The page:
By the time you reach the end of the checklist you will have a good understanding of what needs rectifying on your pool fence or boundary fence. If everything on your checklist has been ticked/checked, you are ready to see a pool safety inspector.
If you are compliant the first time a PoolSSS safety inspector visits your property, you get your certificate of compliance for just $49+GST* including the initial free inspection. A fee of $49+GST is payable for the administration costs as well as time taken in lodging, acquiring and issuing of any and all certificates.
Call Phil on 0434 035 119 to find out more, or send an email to email@example.com
NSW Pool Fencing Regulations 2018
Pool fence regulations in NSW (and relevant legislation) are thorough and strict, which is great considering what’s at risk. Saying this, it may be easier for you to just use the checklists mentioned above. These checklists have been written taking all aspects of NSW pool fencing regulations into account, without the need for you to read a bunch of boring legislation. Read our post about 2018 NSW Pool Fence Legislation to learn more.
There are many pool fence regulations which must be followed by all pools and pool fences. In NSW we follow regulations in accordance with standards from AS1926.1 and AS1926.1-2012 legislation. You can download a copy of the current pool fence legislation by filling in this form:
Whichever pool inspector you choose, they will need you to sign an agreement. This is just so the council can keep track of which pools are inspected by which E1 accredited certifier.
Each inspector uses their own contract, but you should expect the following information in any contract:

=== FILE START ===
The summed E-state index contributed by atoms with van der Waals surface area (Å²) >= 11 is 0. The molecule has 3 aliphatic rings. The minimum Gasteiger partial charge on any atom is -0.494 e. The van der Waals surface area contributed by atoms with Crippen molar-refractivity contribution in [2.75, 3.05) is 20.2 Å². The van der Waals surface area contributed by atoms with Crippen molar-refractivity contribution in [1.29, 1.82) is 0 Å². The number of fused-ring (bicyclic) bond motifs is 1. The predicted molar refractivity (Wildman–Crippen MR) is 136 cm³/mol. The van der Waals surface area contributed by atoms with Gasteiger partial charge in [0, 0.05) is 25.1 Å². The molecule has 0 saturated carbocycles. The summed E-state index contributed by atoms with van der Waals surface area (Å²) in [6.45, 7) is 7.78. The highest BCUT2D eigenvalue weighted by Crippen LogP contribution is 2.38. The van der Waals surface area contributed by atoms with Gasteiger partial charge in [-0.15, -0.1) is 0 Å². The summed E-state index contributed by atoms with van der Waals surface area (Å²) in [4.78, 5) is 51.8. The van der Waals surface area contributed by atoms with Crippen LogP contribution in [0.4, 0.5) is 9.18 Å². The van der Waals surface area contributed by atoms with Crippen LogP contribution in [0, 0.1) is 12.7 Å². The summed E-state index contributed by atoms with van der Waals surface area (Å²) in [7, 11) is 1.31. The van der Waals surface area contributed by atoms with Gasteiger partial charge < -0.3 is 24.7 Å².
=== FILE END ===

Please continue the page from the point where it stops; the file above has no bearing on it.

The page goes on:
- the roles and functions of the certifier
- what to expect
- client’s details
- inspector’s details (including insurance)
- date of agreement
- pricing structure
- description of services
- proof of date of construction of the pool/barrier (it’s OK if you don’t have proof)
Make sure you read the contract before signing it, so you know exactly what to expect regarding your pool inspection. If there are any issues, or if there is anything you don’t understand, contact your inspector to clear things up.
All inspectors are required by law to have the contract signed by the pool owner before the inspection. To see an example of a pool safety inspection contract, download one here:
Does Swimming Pool Certification Expire?
Yes, pool certification expires, but you have plenty of time to act:
- certificates of compliance expire after 3 years
- certificates of non-compliance expire after 1 year
What To Do When It Expires
Unless you’re selling the property or it’s an investment, you don’t actually need to do anything when your certificate expires.
However if you are selling, or if it is an investment, you are required to have an up to date certificate of compliance (or certificate of non-compliance if the buyer will be renewing it). This is a good idea when you consider how many pool gates are swung on by children every day.
Choosing A Pool Inspector
Every E1 accredited certifier will give you the same thing – a certificate of compliance (or non-compliance). No pool inspector can bend the laws or break the rules, they all must follow the exact same process and legislation.
So when you’re doing your research, look for the following things:
- Licence/Insurance – Firstly and most importantly, make sure the pool certifier is licensed and insured. Look for an “E1 Accredited Certifier”.
- Reviews – Doing a quick check online will at least show you what past clients think of your chosen certifier. Did they issue certificates fast? Are there any hidden fees?
- Easy Contact – Make sure you can speak directly to your pool inspector any time you need. Call or email them to see what kind of response you get. There’s no use booking in an inspector who you can’t contact.
- Price – Remember, all certifiers will give you the same thing. So if one is significantly more affordable than another, and has no bad reviews online, save yourself a few dollars.
That’s all you need to know about choosing an inspector to issue your swimming pool compliance certificate.